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Clarke, Jacob Richard (1822–1893)

by E. J. Lea-Scarlett

This article was published in Australian Dictionary of Biography, Volume 3, (MUP), 1969

Jacob Richard Clarke (1822-1893), music publisher and bookseller, was born at Taunton, Somerset, England, son of John Clarke and his wife Mary, née Joggett (Jocket). He left England as a young man and after some time in New Zealand settled in Sydney about 1853. With W. P. Woolcott he formed a partnership as publishers, book, print and music sellers, in George Street, specializing in light music and compositions by colonial and visiting artists. When this partnership dissolved Clarke continued alone, his 'Music Hall' at 205 George Street becoming a popular meeting place for musicians.

In 1856 Clarke dedicated some verses to Lady Denison, wife of the governor, and set them to music, and in 1858 published Peter Possum's Portfolio, dedicated to Nicol D. Stenhouse. After adding engravings and photographs to his business he became a recognized authority on fine art. He saw his Australian Musical Albums, published in 1857 and 1863, as 'an index of our education, refinement and artistic feeling'. They abound in examples of skilled technical production, as well as comprising a representative sampling of works by Australian composers. He was one of the first Australian publishers to produce music with coloured illustrations as frontispieces. His patrons included Sir Alfred Stephen and Bishop Alfred Barry.

Clarke provided in 1874 a display of photographs for the entertainment at the opening of the Sydney General Post Office and about the same time published a series of carte-de-visite-sized views of the city. In anticipation of an increased demand during the International Exhibition of 1879 he over-stocked his shop and was forced into bankruptcy in May 1880. Reduced to the status of an agent in his own business, he was never able to recover financially. A second insolvency in 1885 ruined him completely. Meanwhile, repeated appeals to Sir Henry Parkes to procure him a post in the Agent-General's Office in London so that he and his wife could return to England brought no result. Sympathetic friends secured for him an insignificant post under the government, but even this was withdrawn after two years. He died in poverty on 12 July 1893 at Woolloomooloo, aged 71. His widow had to sell some of his papers to pay for the funeral. By his first wife Louisa Hughes, who died young, he had five sons and two daughters; his second wife Emma Jones, née Gater, whom he married on 10 April 1862 in Sydney, survived him with four sons and two daughters.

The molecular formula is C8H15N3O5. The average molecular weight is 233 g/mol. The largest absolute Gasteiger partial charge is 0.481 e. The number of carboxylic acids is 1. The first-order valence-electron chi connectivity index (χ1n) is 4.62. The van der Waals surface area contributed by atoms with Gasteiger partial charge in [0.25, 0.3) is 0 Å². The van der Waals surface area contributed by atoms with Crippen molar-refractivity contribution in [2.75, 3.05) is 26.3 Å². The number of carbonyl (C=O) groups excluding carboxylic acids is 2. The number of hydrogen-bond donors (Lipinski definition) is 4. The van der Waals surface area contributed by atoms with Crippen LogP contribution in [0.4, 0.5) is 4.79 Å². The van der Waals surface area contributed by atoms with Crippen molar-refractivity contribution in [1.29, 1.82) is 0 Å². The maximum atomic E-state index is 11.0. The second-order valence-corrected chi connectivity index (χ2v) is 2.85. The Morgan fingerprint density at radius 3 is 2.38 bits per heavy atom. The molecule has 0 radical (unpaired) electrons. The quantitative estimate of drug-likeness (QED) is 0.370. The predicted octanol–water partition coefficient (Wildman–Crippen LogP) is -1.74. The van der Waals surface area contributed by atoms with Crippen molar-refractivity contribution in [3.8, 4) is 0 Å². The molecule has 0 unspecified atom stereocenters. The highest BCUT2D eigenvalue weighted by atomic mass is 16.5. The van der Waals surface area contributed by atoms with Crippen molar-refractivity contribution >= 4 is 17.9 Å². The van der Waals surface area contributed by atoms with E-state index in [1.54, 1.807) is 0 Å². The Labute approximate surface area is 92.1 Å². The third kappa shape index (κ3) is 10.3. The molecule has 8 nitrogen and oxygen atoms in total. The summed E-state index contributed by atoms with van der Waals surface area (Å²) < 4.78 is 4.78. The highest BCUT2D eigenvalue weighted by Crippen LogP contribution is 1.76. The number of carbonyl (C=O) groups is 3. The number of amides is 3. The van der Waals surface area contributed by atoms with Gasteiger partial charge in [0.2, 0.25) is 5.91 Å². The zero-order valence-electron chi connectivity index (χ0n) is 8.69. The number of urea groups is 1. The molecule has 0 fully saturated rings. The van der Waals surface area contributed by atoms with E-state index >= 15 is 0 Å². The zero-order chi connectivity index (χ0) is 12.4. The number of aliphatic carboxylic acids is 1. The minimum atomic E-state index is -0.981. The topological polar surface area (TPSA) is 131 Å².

Although a failure in business, Clarke was for long a dominant figure in the emergence of Australian music. His publications provided an avenue for access to the repertoire of visiting celebrities, while encouraging the efforts of local composers. He was quick to capitalize on the enthusiasm aroused by contemporary concert performers and numbered among his correspondents such outstanding overseas artists as Catherine Hayes and Lucy Escott. It is hard to see that any cause other than sheer mismanagement should have led to his financial reverses, in view of the extensive connexions which he enjoyed among influential citizens. He was a member of the Church of England, with extreme Tractarian leanings.

Select Bibliography

  • Death of an Old Citizen [J. R. Clarke] (Syd, 1893)
  • manuscript catalogue under J. R. Clarke (State Library of New South Wales)
  • Clarke papers (State Library of New South Wales).

Citation details

E. J. Lea-Scarlett, 'Clarke, Jacob Richard (1822–1893)', Australian Dictionary of Biography, National Centre of Biography, Australian National University, http://adb.anu.edu.au/biography/clarke-jacob-richard-3223/text4855, published first in hardcopy 1969, accessed online 20 November 2018.

This article was first published in hardcopy in Australian Dictionary of Biography, Volume 3, (MUP), 1969

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